What could induce change? One possibility is for the national or state government (or philanthropic institutions) to create grant competitions to fund groups with innovative proposals for projects in their communities. Ideally, a project would have the backing of the official community leadership (such as the mayor’s office), but that need not be essential if it can proceed without their support.
The extent of proposed community involvement and engagement in the project would, however, be an important criterion for funding. So, for example, a public garden created and maintained by the community would be preferred to a contractor-built park. Stronger community leadership and broader local engagement should be important legacies of funded proposals.
Project leaders would also be given access to professional consultants, who could help remedy weaknesses in the proposal, as well as to leaders of similar projects elsewhere so that ad hoc support groups emerge. Not all proposals would be funded, of course, but the process of private citizens coming together to devise a project can create the kernel of a new local leadership if the current one is asleep at the wheel. If the grant competition can revive or generate broader local energy, it will have worked.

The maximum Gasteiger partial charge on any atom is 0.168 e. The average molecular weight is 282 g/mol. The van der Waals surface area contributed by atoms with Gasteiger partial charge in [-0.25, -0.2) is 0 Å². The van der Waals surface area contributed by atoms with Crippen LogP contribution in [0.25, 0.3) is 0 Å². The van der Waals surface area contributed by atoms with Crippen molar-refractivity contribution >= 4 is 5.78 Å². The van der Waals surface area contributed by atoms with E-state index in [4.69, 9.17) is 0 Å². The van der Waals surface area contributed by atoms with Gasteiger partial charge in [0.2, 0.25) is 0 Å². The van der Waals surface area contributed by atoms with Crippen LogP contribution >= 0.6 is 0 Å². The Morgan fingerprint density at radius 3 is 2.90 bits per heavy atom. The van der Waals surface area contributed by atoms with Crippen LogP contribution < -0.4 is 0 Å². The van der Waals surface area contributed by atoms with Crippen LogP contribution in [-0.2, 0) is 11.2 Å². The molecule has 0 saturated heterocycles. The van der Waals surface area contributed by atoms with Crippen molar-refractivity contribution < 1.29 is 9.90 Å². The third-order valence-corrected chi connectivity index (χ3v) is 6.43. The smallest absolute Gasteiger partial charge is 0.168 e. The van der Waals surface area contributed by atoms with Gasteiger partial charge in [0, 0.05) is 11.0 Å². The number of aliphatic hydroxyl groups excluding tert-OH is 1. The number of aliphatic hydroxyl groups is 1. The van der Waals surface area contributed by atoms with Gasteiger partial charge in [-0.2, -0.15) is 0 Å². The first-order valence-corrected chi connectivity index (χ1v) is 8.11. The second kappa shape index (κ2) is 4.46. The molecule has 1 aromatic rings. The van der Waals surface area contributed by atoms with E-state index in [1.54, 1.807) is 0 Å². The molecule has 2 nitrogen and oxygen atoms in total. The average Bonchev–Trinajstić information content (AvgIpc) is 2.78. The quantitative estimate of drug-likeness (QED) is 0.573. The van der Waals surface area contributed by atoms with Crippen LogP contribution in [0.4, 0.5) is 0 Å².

Moreover, unsuccessful applicants could resubmit their project proposals in subsequent competitions after addressing earlier weaknesses, thereby sustaining the enthusiasm the initial proposal engendered. Finally, the lessons from successful initiatives could be shared with other communities seeking projects of their own, with the aim of establishing a learning network that could share ideas, expertise, best practices, and common pitfalls.
This is not idle theorizing. Developed countries like Canada have been creating such networks to encourage bottom-up remedies to local problems that have hitherto defied solutions.
Developed countries are spending enormous amounts of money in an attempt to recover from the pandemic. It would be a real shame if this were wasted on old and tired schemes that have rarely worked. The money should go to those who desperately need new opportunities, and know how to create them. That may be one of our best hopes for building back better.